Communicating with your Health Care Professionals

Currently in health care, most of us have more than one physician whom we see. It is important to develop a partnership with the health care professional, especially your primary care physician. It is your primary care doctor who should be making referrals to specialists and coordinating your overall medical care.

Your primary care physician should be someone with whom you feel comfortable sharing your physical, mental and emotional issues, who is accessible to you both in person and by telephone and/or email and who will help you weigh medical options. It is up to us, the patients, to let our doctors know that that is what we need and expect.

There are some important basic steps to use when seeing your physician:
• Make a list of past and current healthcare issues.

• Have a list of ALL your medications as well as dosage and when they are taken (include both prescriptions and over the counter meds).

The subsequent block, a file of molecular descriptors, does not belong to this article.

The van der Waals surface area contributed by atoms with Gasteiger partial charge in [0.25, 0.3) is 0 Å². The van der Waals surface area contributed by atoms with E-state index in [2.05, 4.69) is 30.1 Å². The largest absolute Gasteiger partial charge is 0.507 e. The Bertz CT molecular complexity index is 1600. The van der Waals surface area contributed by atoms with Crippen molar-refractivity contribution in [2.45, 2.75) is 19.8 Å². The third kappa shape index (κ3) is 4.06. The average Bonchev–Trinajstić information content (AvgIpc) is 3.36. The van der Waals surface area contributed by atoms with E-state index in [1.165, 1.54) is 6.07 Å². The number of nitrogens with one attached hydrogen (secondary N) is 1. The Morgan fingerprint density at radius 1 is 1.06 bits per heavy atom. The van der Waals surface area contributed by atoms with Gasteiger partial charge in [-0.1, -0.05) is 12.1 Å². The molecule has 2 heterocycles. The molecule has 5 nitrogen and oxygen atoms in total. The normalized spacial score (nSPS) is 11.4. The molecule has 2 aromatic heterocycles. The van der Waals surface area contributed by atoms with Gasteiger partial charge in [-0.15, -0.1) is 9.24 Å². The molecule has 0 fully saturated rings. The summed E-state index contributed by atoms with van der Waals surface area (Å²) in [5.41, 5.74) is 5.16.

• Be specific regarding the reason for the current visit: be prepared to discuss the symptoms you are having, the time of onset, how they have progressed, any attempts you have made to alleviate them and the results.

• Discuss with your doctor any changes these symptoms may be causing in your emotional state or any changes in your emotional state that may be contributing to your physical health status.

• Go with notes and take notes during the visit. Ask questions until you have a clear understanding of the doctor’s findings, recommendations and expectations of treatments.

If you have any barriers to communication, there is another step to consider. Barriers might be hearing impairment, vision impairment, or cognitive impairment. Should any or all of those exist, it is essential that you have a trusted companion with you during the health care visit so that that person can serve as your ears, eyes or memory in the office and afterward.

When you have completed a health care visit, continue to communicate with your doctor by telephone or email to advise him/her of the results of the planned interventions, i.e. are the prescribed medications giving the expected results, are there new symptoms that may be medication side effects. If an additional test was discussed and has not yet been scheduled, or if you have not received results of that test, tell your doctor.

Your doctor will appreciate your consideration of his/her time and will be more responsive to you and your issues when you communicate your commitment to working in partnership and communicating openly.

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